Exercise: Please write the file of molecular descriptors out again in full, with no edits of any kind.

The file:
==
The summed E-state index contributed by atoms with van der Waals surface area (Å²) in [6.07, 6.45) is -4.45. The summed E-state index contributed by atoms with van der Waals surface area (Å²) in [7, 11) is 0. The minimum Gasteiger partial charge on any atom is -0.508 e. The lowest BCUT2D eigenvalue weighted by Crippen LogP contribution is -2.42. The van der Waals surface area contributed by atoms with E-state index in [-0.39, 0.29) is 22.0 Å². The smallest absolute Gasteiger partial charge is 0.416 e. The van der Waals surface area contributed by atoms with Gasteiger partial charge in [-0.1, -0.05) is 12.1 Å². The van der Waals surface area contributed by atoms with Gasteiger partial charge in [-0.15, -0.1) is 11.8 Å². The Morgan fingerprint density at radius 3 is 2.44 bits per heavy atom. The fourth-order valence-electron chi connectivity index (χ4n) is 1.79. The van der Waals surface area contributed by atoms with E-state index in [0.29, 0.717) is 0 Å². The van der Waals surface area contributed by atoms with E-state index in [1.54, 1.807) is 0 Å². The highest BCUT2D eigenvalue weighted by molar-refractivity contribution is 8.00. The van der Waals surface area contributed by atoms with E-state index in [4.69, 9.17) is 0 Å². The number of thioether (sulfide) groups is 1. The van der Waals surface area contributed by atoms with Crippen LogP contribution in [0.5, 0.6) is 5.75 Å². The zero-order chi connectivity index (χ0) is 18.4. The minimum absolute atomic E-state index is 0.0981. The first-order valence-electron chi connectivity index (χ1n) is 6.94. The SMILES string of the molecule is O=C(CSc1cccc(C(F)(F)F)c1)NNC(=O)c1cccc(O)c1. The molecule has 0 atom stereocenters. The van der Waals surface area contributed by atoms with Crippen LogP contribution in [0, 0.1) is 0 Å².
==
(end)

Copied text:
The summed E-state index contributed by atoms with van der Waals surface area (Å²) in [6.07, 6.45) is -4.45. The summed E-state index contributed by atoms with van der Waals surface area (Å²) in [7, 11) is 0. The minimum Gasteiger partial charge on any atom is -0.508 e. The lowest BCUT2D eigenvalue weighted by Crippen LogP contribution is -2.42. The van der Waals surface area contributed by atoms with E-state index in [-0.39, 0.29) is 22.0 Å². The smallest absolute Gasteiger partial charge is 0.416 e. The van der Waals surface area contributed by atoms with Gasteiger partial charge in [-0.1, -0.05) is 12.1 Å². The van der Waals surface area contributed by atoms with Gasteiger partial charge in [-0.15, -0.1) is 11.8 Å². The Morgan fingerprint density at radius 3 is 2.44 bits per heavy atom. The fourth-order valence-electron chi connectivity index (χ4n) is 1.79. The van der Waals surface area contributed by atoms with E-state index in [0.29, 0.717) is 0 Å². The van der Waals surface area contributed by atoms with E-state index in [1.54, 1.807) is 0 Å². The highest BCUT2D eigenvalue weighted by molar-refractivity contribution is 8.00. The van der Waals surface area contributed by atoms with E-state index in [4.69, 9.17) is 0 Å². The number of thioether (sulfide) groups is 1. The van der Waals surface area contributed by atoms with Crippen LogP contribution in [0.5, 0.6) is 5.75 Å². The zero-order chi connectivity index (χ0) is 18.4. The minimum absolute atomic E-state index is 0.0981. The first-order valence-electron chi connectivity index (χ1n) is 6.94. The SMILES string of the molecule is O=C(CSc1cccc(C(F)(F)F)c1)NNC(=O)c1cccc(O)c1. The molecule has 0 atom stereocenters. The van der Waals surface area contributed by atoms with Crippen LogP contribution in [0, 0.1) is 0 Å².